August is the month that breeds heat, fleas, and boredom.
Like parents the world over, I pride myself on providing all the things our children could want, need or anticipating needing anytime soon. As a result, they have wide open spaces in which to run and roam, trees to climb, pets to play with, toys, games, electronics, a swing set, a basketball hoop, bicycles, scooters, a skateboard, Rollerblades, a volleyball net, a trampoline and a pool.
But it still comes to this point in the summer when they have done it all, seen it all, had it all and they are terrifically, terminally BORED.
Oh brother! (And sister too).
So, here I am trapped with these poor, beleaguered children. What’s a mother to do?
While I’m thrilled that gas has come down to a “merely outrageous” rather than “totally out of the question” price, I won’t be driving all over four counties (and two states) in search of fun.
They want fun. They better be able to find it right here at home.
Thus, just when I thought that they were going to take bickering to an Olympic level, my children fell down the rabbit hole and found some fun.
Thank goodness for the neighbor boy. I’ve always liked that kid. My children recently spent a few hours at his house.
Neighbor boy, basically an only child now that his much older brothers have been out of the house for years, is skilled at entertaining himself as only an only can be. He was thrilled to show my children the little warren of blankets, toys, and who knows what else he had squirreled away UNDER his bed. He apparently crawls under there and spends many the happy hour curled up in the fetal position reading, dreaming, and playing. He termed this his “rabbit hole.”
(I’ve wondered if he perhaps misheard his mother’s reference to his bedroom as a “rat hole” but at this point it’s any port in a storm — or any solution to chronic boredom — so I’m not one to split hairs. Or hares).
Inspired, my children spent one overcast day this week not wheedling, not whining, not begging to have a playmate or six over to swim, play and eat me out of house and home. They didn’t poke, prod, or bicker and nobody had to be “first.” Why, it was almost like not having children home at all.
Instead, they spent a blissful afternoon emptying the linen cupboard of every last sheet, blanket, and pillowcase. They pulled rugs up off the floor. They willingly cleaned underneath their beds. They worked together in perfect harmony and shortly before dinnertime they invited me to the unveiling. The debut of their own little rabbit holes!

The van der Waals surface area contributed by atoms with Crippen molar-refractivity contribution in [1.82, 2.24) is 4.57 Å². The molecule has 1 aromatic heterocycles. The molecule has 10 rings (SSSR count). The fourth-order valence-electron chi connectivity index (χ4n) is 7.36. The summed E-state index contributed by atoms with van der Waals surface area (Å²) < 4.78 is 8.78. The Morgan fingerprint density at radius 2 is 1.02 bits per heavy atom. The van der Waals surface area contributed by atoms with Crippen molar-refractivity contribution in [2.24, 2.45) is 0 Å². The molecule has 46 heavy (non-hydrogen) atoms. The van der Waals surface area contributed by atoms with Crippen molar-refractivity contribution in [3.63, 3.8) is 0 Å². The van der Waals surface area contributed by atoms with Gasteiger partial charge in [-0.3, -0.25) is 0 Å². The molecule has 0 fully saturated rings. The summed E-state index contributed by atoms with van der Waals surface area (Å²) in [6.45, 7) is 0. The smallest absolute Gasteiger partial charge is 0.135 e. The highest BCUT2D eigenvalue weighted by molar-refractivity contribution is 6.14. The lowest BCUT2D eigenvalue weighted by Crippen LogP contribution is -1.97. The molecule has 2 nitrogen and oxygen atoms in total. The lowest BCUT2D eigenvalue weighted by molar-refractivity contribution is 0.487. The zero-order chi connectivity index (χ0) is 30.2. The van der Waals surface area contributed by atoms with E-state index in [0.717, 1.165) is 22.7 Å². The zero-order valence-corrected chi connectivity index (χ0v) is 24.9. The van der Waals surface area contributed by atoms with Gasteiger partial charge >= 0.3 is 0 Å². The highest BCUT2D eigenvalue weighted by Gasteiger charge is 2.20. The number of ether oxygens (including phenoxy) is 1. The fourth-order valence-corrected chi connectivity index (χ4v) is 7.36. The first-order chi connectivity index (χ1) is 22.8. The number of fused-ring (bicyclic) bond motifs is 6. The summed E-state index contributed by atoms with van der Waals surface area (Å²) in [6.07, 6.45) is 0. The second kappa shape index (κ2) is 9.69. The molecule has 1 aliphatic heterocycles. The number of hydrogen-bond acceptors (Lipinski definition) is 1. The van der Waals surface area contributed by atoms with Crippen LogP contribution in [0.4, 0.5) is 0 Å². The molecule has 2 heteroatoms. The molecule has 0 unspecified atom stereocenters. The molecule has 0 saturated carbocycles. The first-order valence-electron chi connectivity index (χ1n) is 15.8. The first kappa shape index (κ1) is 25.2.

They had worked together, swapping resources and trading ideas. They each had little nests of blankets, piles of toys, and even small “tables” fashioned of blocks under their respective beds. They had decorated the “ceilings” by taping pictures and trading cards to the underside of their box springs.
Was it darling? Oh no. It was a hot mess. But never have I seen them so proud.
Our daughter had dragged an old chalkboard down from the playroom and painstakingly printed “welcome to my rabbit hole” before propping it against the bed. You know good advertising is always so important to a successful open house right?
The children were quiet, entertained, and felt a deep sense of accomplishment with what they had created. Moreover it was fun, free, and required no electricity, batteries, or parental referee whatsoever.
Most importantly, neither one of them was “bored” for a full six hours. Isn’t it amazing like a little imagination will do for you?
Sure my house is a wreck and I may never find my good hand towels and one bath mat that I suspect are still under a bed somewhere. So we stand on a bare floor and drip. Whatever.
The other night I discovered our son sound asleep in his nest. By “discovered” I mean I saw his feet poking out from under the bed. There he was, curled up in his “rabbit hole.” A book by his head, still open to the page he was reading when he nodded off. No television. No radio. No video games in sight.
Sometime between now and the start of the new school year my Overbearing Mommy Mode will kick in again and I’ll probably demand we clean up a bit. Until then, however, I like to see creativity at work — and play.
Sometimes, much like Alice in Wonderland, to really find the fun in life you might have to use your mind, stretch your imagination, and fall down the rabbit hole, too.
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